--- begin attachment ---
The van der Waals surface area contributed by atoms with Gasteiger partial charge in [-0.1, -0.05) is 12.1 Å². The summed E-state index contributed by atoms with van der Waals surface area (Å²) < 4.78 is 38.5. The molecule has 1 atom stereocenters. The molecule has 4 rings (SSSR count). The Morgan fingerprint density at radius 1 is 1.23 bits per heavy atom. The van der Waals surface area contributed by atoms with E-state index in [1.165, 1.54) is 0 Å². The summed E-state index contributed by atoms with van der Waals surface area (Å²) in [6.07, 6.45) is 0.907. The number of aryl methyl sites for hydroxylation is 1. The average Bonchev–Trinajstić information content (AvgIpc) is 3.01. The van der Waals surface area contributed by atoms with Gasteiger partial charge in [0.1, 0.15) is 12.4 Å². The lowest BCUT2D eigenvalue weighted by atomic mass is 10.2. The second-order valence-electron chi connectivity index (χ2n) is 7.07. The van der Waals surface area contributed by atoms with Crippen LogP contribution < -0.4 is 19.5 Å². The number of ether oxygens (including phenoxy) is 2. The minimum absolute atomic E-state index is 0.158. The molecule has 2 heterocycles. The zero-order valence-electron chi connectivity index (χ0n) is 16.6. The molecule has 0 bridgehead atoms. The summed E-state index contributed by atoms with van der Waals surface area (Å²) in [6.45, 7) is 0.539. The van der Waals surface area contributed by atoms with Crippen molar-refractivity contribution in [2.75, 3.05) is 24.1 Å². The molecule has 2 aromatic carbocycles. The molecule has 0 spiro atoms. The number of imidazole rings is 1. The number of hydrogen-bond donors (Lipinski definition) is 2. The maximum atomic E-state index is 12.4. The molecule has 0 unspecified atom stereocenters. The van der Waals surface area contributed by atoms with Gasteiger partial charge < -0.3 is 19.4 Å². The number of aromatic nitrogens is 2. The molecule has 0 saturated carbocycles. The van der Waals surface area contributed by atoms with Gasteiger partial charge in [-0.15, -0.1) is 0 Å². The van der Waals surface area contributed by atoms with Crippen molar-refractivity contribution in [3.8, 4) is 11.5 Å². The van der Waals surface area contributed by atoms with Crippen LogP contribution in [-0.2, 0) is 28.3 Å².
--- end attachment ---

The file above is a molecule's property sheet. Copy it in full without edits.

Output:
The van der Waals surface area contributed by atoms with Gasteiger partial charge in [-0.1, -0.05) is 12.1 Å². The summed E-state index contributed by atoms with van der Waals surface area (Å²) < 4.78 is 38.5. The molecule has 1 atom stereocenters. The molecule has 4 rings (SSSR count). The Morgan fingerprint density at radius 1 is 1.23 bits per heavy atom. The van der Waals surface area contributed by atoms with E-state index in [1.165, 1.54) is 0 Å². The summed E-state index contributed by atoms with van der Waals surface area (Å²) in [6.07, 6.45) is 0.907. The number of aryl methyl sites for hydroxylation is 1. The average Bonchev–Trinajstić information content (AvgIpc) is 3.01. The van der Waals surface area contributed by atoms with Gasteiger partial charge in [0.1, 0.15) is 12.4 Å². The lowest BCUT2D eigenvalue weighted by atomic mass is 10.2. The second-order valence-electron chi connectivity index (χ2n) is 7.07. The van der Waals surface area contributed by atoms with Crippen LogP contribution < -0.4 is 19.5 Å². The number of ether oxygens (including phenoxy) is 2. The minimum absolute atomic E-state index is 0.158. The molecule has 2 heterocycles. The zero-order valence-electron chi connectivity index (χ0n) is 16.6. The molecule has 0 bridgehead atoms. The summed E-state index contributed by atoms with van der Waals surface area (Å²) in [6.45, 7) is 0.539. The van der Waals surface area contributed by atoms with Crippen molar-refractivity contribution in [2.75, 3.05) is 24.1 Å². The molecule has 2 aromatic carbocycles. The molecule has 0 spiro atoms. The number of imidazole rings is 1. The number of hydrogen-bond donors (Lipinski definition) is 2. The maximum atomic E-state index is 12.4. The molecule has 0 unspecified atom stereocenters. The van der Waals surface area contributed by atoms with Gasteiger partial charge < -0.3 is 19.4 Å². The number of aromatic nitrogens is 2. The molecule has 0 saturated carbocycles. The van der Waals surface area contributed by atoms with Gasteiger partial charge in [-0.15, -0.1) is 0 Å². The van der Waals surface area contributed by atoms with Crippen molar-refractivity contribution in [3.8, 4) is 11.5 Å². The van der Waals surface area contributed by atoms with Crippen LogP contribution in [-0.2, 0) is 28.3 Å².